Re:So there's more dust than previously thought... (0)

Anonymous Coward | more than 4 years ago | (#23456792)

(except to bend the light through gravitious pull).
so it is interacting then...you can't have it both ways and "dark matter" is a load of flat-earth, global warming type hocus pocus.

Re:So there's more dust than previously thought... (2, Funny)

Anonymous Coward | more than 5 years ago | (#23453404)

Hopefully there will be too much matter now and we can all build careers around theories of dark anti-matter.

Re:So there's more dust than previously thought... (1)

Darfeld (1147131) | more than 5 years ago | (#23454054)

This would be great! With that I bet we can achieve antigravity and light-speed travel...

Re:So there's more dust than previously thought... (3, Interesting)

FooAtWFU (699187) | more than 5 years ago | (#23454198)

There's already way too much matter. They took a look at the physics, and they expected that there should be an equal amount of matter and anti-matter out there from when the Universe got created, but as far as they can tell, there isn't. So some process at the beginning of the Universe made slightly more Matter than Antimatter, and this asymmetry is already one of the greatest unsolved problems of physics.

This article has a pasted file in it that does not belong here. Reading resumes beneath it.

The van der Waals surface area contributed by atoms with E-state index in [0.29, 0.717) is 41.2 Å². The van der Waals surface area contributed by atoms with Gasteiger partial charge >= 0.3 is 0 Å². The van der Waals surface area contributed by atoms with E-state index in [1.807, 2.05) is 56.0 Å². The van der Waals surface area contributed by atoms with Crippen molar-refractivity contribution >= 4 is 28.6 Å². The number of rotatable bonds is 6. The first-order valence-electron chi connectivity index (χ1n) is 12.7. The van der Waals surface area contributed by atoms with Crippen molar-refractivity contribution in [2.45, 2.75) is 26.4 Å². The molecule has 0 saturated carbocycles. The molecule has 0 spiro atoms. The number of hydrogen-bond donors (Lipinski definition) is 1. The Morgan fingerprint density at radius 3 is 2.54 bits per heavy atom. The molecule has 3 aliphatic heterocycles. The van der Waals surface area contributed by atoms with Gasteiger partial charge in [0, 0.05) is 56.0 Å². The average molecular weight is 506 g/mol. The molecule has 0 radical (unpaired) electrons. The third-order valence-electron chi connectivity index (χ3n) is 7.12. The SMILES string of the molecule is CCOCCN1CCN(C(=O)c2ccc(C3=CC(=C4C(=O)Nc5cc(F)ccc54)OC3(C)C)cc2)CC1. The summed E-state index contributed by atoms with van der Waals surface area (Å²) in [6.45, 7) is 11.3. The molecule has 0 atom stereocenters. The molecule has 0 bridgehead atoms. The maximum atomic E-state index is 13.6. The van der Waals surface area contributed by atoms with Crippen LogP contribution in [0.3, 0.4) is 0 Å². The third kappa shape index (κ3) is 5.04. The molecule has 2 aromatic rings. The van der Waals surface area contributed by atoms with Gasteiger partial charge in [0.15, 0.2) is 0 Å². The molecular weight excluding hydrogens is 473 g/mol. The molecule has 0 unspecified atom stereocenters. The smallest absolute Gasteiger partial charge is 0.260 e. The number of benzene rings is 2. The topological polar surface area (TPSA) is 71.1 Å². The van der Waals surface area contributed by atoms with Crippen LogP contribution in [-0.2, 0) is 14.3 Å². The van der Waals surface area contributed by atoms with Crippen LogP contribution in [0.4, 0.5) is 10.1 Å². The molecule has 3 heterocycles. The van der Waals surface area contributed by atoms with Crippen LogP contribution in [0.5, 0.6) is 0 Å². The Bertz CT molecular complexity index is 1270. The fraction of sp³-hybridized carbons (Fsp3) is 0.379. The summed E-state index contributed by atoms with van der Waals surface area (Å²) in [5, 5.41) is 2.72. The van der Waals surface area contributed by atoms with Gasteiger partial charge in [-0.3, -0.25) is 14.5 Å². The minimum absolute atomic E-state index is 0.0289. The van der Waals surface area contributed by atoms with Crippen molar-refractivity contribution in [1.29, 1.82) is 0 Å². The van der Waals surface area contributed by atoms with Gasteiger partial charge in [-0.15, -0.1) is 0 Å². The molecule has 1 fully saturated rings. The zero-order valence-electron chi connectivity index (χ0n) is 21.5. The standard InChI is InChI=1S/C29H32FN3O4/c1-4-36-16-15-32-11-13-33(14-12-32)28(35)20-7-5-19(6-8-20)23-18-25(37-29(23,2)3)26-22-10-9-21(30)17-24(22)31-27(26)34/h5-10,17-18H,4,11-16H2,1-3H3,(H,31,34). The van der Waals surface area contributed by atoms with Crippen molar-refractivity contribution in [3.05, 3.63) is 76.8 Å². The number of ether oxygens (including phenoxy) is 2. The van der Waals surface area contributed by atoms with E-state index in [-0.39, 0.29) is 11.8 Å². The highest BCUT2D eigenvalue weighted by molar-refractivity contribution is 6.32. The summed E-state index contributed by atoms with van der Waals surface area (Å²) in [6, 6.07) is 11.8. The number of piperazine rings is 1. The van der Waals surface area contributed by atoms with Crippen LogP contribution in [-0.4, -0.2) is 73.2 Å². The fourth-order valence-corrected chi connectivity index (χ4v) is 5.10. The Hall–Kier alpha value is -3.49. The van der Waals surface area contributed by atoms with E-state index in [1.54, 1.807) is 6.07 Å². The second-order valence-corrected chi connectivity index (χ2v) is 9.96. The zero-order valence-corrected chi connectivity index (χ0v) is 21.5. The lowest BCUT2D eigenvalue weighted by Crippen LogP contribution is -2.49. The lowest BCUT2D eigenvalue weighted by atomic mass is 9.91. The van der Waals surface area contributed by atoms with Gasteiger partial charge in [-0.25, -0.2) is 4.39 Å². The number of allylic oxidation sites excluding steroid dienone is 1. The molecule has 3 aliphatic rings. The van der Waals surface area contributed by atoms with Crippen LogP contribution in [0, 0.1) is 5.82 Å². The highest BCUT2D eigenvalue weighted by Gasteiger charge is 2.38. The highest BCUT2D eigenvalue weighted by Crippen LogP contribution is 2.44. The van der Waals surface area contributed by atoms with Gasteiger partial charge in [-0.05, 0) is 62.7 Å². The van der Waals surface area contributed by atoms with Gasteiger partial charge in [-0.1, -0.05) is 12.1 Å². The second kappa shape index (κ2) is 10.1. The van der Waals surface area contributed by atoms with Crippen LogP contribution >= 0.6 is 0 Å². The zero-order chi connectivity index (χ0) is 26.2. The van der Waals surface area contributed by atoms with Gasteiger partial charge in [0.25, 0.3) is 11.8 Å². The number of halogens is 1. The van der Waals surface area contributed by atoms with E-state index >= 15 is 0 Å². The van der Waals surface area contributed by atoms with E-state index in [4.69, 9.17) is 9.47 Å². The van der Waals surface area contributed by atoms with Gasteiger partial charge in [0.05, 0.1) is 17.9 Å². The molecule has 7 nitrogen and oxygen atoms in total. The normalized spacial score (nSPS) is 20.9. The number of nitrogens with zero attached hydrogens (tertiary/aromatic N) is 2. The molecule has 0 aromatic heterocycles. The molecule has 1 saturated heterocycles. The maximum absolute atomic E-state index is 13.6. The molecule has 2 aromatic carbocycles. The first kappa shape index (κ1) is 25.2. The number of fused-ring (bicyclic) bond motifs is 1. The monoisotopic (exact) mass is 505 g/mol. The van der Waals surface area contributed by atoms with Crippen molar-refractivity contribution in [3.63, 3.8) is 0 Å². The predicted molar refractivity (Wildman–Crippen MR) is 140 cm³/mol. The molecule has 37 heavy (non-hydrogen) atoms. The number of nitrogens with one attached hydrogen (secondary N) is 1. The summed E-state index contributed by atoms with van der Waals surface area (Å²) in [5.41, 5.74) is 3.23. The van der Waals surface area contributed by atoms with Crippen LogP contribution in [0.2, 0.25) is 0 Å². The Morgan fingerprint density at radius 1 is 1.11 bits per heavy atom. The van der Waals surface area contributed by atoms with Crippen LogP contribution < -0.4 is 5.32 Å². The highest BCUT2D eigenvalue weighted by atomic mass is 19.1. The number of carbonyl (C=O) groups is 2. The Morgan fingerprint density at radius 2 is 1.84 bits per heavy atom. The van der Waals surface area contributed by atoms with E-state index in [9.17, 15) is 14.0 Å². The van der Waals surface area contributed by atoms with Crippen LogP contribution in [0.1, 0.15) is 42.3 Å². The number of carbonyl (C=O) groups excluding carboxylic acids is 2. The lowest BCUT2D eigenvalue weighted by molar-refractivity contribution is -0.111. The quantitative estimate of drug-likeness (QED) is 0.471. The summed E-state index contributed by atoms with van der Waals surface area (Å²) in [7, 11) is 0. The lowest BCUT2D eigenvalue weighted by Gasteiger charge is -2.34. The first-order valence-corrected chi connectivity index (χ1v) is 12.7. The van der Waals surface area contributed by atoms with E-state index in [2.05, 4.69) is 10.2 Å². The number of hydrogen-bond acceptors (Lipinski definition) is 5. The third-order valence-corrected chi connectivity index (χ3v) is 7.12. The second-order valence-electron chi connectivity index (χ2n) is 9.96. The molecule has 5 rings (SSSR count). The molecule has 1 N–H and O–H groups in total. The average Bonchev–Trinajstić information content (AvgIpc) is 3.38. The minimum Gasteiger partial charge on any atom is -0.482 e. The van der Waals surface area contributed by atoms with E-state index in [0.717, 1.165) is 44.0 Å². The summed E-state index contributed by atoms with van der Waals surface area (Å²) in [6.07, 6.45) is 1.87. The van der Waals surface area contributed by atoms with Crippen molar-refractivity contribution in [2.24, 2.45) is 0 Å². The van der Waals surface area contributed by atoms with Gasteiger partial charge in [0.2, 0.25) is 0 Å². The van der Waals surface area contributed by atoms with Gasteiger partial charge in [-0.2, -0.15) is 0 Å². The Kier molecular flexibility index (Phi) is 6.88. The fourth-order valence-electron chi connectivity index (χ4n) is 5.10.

Re:So there's more dust than previously thought... (0)

Anonymous Coward | more than 4 years ago | (#23456836)

It's thought that a fluctuation in quantum mechanics caused what we consider the "Big Bang" and subsequently, the creation of the universe.

Re:So there's more dust than previously thought... (4, Interesting)

ObjetDart (700355) | more than 5 years ago | (#23453420)

IANAA, but IIRC, the answer is no. It's been calculated that dark matter, whatever it is, must be nonbaryonic [wikipedia.org], so it can't be explained by extra interstellar dust, larger stars, etc.

Re:So there's more dust than previously thought... (1, Informative)

Anonymous Coward | more than 5 years ago | (#23453466)

Not exactly. Try the wikipedia article on dark matter [wikipedia.org] first.